Abstract

Genomewide association studies (GWAS) have identified seven independent regions associated with Multiple Myeloma (MM) risk with an additional locus linked to the t11;14 subtype. Inherited variation is an important determinant of gene expression, such that the majority of published GWAS risk loci across all diseases can be linked to gene regulation. To understand whether the functional mechanisms that confer MM risk are related to allelic differences within regulatory regions, we sought to identify expression quantitative trait loci (eQTLs) in MM plasma cells. Recent studies have also suggested that eQTLs can be specific to cell type. In a heterogeneous disease such as MM, we might expect there to be variation in eQTLs between cytogenetic subgroups. To address this, we performed a genomewide analysis to identify MM related eQTLs, as well as potential subgroup specific MM eQTLs. The identification of eQTLs specific to MM plasma cells provides a means to link regulatory function to the powerful hypothesis-free tool of GWAS.

To generate MM related eQTLs, we combined orthogonal mRNA expression data (Affymetrix U133+2 arrays) from CD138+ selected plasma cells with genotyping data (Illumina Omni Express BeadChips) from germline DNA in the same individual. Two independent datasets comprising 183 MM patients from UK and 662 from Germany were analysed in parallel. Genotype data was filtered by standard quality control parameters. Single nucleotide polymorphisms (SNPs) showing deviation from Hardy-Weinberg equilibrium with P <1 × 10−6, having a call rate <95% or a minor allele frequency <1% were excluded. Samples were removed if closely related or if they had a non-Northern and Western European descent (CEU) ancestry. German and UK expression data were normalised independently using GC-RMA and a custom chip definition file (v17) mapping to Entrez genes. Genes showing a variance of less than 0.1 in expression between the analysed cases or a log2expression value of less than 5 in at least 95% of cases or genes located on the X or Y chromosome were excluded from the analysis. Known batch effects and hidden co-founders due to experimental and tumour-related factors were accounted for using a Bayesian Framework model. eQTLs were identified by performing a linear regression between residual expression levels and genotypes. A cis-eQTL analysis was performed that included SNPs located within 1 Mb of the transcript start site of the proximal gene. Results from the two independent studies were combined by meta-analysis.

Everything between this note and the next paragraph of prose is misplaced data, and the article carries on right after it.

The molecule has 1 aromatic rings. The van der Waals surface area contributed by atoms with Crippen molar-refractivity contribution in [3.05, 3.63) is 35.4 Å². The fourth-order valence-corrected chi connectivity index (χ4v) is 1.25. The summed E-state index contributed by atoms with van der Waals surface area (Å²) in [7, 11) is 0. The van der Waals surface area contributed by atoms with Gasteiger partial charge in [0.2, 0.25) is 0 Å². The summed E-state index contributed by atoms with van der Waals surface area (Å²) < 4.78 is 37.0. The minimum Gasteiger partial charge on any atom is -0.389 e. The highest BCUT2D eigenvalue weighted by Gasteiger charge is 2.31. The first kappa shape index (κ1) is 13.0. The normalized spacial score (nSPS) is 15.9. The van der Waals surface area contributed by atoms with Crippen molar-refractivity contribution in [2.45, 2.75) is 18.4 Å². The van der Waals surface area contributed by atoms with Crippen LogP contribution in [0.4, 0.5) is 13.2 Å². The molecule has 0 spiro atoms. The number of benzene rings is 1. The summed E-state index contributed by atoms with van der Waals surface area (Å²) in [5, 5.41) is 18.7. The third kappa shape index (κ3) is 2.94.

We report in a cis-eQTL analysis, that there is evidence that 6 out of the 8 MM risk alleles have an impact on regulation of a proximal gene. We also show that the eQTLs can be replicated on contrasting technologies i.e. competitive allele-specific PCR (genotyping) and real-time PCR (expression). In a global cis-eQTL analysis, we found that the expression of >600 genes was significantly influenced by proximal SNPs (P < 5 x 10-8). By comparing these results with previous described eQTLs in other tissue types, we estimate some 10% of these eQTLs to be specific to MM plasma cells.

We conclude that informative regulatory regions important to myeloma biology can be identified by the combination of global gene expression and genomewide genotyping data. A number of these eQTLs can be shown to be MM specific and even specific to a cytogenetic subgroup. This can give us a greater understanding of the regulatory mechanisms underpinning genetic associations linked to MM risk and clinical outcomes following MM treatments.

Disclosures:

No relevant conflicts of interest to declare.

Author notes

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Asterisk with author names denotes non-ASH members.